On April 1, 2017, which was the start of the contract season, the four ocean carrier alliances reorganized to form three alliances, making up more than 77% of global container capacity and 96% of trans-Pacific container capacity. Thanks to an unprecedented number of mergers and acquisitions in 2016 forced by a glut of excess capacity causing rates to bottom out, the alliances are a way for carriers to offer the same or better services with less risk and less operational cost.
How did we get here?
The market-wide investment in supersize ships was originally a boon to carriers as it lowered their per container cost, but as more carriers invested in larger vessels, capacity skyrocketed, supply outpaced demand and the prices tanked. Container demand was unable to continue growing at an average of 4% per year once China’s growth began slowing in 2010.
The first, and the largest, casualty from the pricing crash came when Hanjin collapsed in August of 2016, after months of attempted debt restructuring. This left the supply chain industry in a state of chaos as Hanjin vessels were barred from docking due to their inability to pay port fees. The threat of container seizures led to a panicked scramble as shippers tried to locate and acquire their cargo from the Hanjin vessels.
Who are the alliances?
- 2M: Maersk and MSC (in a vessel sharing agreement with HMM) which has 29.5% of the global market share. They may see this rise to 33.4% if Maersk’s plan to acquire Hamburg Sud is approved.
- THE Alliance: Hapag-Lloyd (merging with UASC), KLINE, MOL, MYK, and Yang Ming which has 16% of the global market.
- Ocean Alliance: CMA, COSCO, Evergreen, and OOCL which has 26% of global container capacity
What are alliances?
It’s important to note that these alliances aren’t mergers between companies to form enormous super carriers. Instead, these alliances are a cooperative agreement that forms a strategic alliance to cover major trade routes as no single carrier can provide service to every trade lane and every port every week. By sharing common resources, shipping alliances are able to cut variable expenses.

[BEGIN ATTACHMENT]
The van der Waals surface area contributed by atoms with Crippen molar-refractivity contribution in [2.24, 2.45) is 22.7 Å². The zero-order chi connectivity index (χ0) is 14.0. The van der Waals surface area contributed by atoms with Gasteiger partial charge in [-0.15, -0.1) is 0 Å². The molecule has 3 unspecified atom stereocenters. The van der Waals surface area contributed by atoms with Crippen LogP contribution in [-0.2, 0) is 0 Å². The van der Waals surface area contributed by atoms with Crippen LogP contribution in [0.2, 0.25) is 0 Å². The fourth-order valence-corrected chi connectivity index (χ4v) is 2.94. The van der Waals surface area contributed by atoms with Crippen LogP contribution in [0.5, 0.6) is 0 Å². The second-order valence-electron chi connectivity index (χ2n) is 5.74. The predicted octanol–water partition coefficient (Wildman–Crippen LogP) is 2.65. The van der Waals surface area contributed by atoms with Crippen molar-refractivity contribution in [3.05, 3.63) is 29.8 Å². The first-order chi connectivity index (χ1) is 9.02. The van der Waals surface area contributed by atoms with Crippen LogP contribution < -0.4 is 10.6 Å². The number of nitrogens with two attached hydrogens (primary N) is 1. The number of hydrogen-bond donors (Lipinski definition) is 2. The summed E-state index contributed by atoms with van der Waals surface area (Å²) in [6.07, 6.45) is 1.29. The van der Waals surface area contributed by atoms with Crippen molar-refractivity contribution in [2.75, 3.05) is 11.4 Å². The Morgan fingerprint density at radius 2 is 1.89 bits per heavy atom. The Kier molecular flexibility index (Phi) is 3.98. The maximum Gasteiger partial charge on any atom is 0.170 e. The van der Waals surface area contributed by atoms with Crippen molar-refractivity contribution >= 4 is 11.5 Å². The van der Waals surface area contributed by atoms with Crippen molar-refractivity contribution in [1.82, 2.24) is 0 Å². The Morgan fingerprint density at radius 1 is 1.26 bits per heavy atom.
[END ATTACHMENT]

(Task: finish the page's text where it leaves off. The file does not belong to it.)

How do the alliances help?
Carriers can offer more sailings with fewer vessels, relying on their partners to pick up any slack and cover any trade lanes that are not serviced to better benefit customers, reduce congestion at ports, and lessen environmental impart. Alliances also offer an internal support and financial stability as operational costs decrease and allows for a much better allocation of resources as they create economies of scale. Alliances are also able to keep cargo moving in the event of a carrier bankruptcy thus preventing calamity for shippers.
Is this an oligopoly?
No. While alliances can use their immense size to negotiate with marine terminal operators who agree to that arrangement, the alliances cannot share cargo or customer information or rates within the alliance and must negotiate independently and avoid collusion in the market. Eventually, as port alliances begin to take shape, there is the chance they’ll prefer to negotiate alliance to alliance with carriers, but currently only MTOs even have the option. These alliances can and likely will reconfigure again as the market changes and new lanes take precedence and carriers find better, more effective collaborations.
Where does that leave us?
As 2016 was a turbulent year in the ocean landscape, marked by rapid industry consolidation and painfully low rates due to overcapacity, the final formula for alliances may need more adjusting before finding a progressive mix of growth and stability. However, for now, alliances aim to protect both the carriers and shippers while the market settles and we discover what business as usual means for ocean freight once again.